Our View: When push comes to shove
We have to hand it to Moffat County Jail officials. They certainly have chutzpah.
Earlier this month, jail officials announced they no longer would accept parole violators. By doing so, Moffat County Jail became the first in the state to make such a refusal.
The issue is the cost to house the inmates. Jail officials say the state should reimburse them for housing parole violators, who, after all, are supposed to be the state’s problem.
Moffat County Jail must pay to house parole violators until their parole hearings, when the Department of Corrections takes responsibility for them, which, in some cases, can take months.
In November alone, housing parole violators cost the jail about $10,000, officials said.
The Colorado Department of Corrections said that could mean more criminals on the streets. County officials, however, say they will accept a parolee who commits a capital crime, such as murder.
We hope that the decision by Moffat County Jail officials is mostly meant to get the state’s attention than. We also hope the state pays attention, and better still, pays a bigger share of the cost of jailing parolees.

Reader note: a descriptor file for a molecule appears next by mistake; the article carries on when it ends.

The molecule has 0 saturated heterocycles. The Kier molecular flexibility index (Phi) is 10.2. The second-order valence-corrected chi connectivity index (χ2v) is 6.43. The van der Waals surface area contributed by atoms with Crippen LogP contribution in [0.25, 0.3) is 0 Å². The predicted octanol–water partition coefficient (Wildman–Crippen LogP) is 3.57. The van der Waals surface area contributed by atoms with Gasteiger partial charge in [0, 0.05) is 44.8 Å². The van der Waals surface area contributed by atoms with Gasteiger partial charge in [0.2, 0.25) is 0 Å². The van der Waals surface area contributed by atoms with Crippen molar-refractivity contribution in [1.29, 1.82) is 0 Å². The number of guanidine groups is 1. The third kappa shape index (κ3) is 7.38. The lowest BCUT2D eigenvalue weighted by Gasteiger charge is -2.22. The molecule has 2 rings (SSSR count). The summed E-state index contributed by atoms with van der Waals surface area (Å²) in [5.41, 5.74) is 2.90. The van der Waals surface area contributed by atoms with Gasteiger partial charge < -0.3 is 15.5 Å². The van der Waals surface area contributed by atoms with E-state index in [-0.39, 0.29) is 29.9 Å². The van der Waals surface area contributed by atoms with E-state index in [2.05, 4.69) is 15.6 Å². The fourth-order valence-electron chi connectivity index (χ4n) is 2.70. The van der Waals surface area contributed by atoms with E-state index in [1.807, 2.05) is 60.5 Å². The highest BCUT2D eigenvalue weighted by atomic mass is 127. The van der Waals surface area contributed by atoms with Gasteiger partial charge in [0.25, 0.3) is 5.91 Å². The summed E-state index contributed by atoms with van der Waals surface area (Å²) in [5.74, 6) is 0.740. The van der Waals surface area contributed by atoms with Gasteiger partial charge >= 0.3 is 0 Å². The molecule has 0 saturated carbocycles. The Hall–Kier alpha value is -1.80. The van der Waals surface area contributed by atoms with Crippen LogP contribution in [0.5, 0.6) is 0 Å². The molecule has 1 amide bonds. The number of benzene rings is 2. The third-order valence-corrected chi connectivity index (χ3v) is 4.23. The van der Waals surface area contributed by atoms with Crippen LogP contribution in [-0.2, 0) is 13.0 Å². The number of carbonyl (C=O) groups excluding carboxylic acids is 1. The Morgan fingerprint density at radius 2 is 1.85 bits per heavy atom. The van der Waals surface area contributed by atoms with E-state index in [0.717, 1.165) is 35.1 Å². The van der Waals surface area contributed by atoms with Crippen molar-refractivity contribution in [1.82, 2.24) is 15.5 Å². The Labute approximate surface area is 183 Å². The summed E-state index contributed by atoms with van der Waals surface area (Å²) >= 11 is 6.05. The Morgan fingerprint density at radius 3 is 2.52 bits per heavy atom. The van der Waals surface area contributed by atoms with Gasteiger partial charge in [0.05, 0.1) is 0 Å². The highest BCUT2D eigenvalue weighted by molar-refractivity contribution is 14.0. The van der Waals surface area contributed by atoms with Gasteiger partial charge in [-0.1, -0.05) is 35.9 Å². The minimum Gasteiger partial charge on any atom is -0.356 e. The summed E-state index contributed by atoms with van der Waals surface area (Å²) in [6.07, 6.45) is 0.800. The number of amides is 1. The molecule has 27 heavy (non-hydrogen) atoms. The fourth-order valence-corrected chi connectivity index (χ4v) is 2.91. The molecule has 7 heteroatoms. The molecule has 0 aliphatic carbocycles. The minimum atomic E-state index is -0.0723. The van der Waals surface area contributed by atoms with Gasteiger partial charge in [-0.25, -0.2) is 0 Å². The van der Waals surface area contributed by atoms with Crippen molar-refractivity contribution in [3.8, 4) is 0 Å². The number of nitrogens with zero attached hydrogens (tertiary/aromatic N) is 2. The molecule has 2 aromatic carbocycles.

It’s hard to argue that the problem is the state’s alone, because it’s probably true that most of the people paroled to Moffat County came from Moffat County. At the same time, it’s not Moffat County that decides when a convict gets released. The state does that and often does so as a way to manage the costs of its corrections system. Making the county pick up a big share of that expense falls under the ever-expanding category of unfunded programs that the state and federal government have for years been pushing down on local taxpayers. Those state and federal officials should not be surprised when local governments, accountable to their own taxpayers, start pushing back.
Ultimately, however, this is a public safety issue and everybody involved needs to keep that in mind.
It will matter a whole lot less who was paying the bills if this decision ends up getting somebody hurt.
Officials with the Department of Corrections last week said they hoped to meet with the county to find a solution. We hope they do, too.
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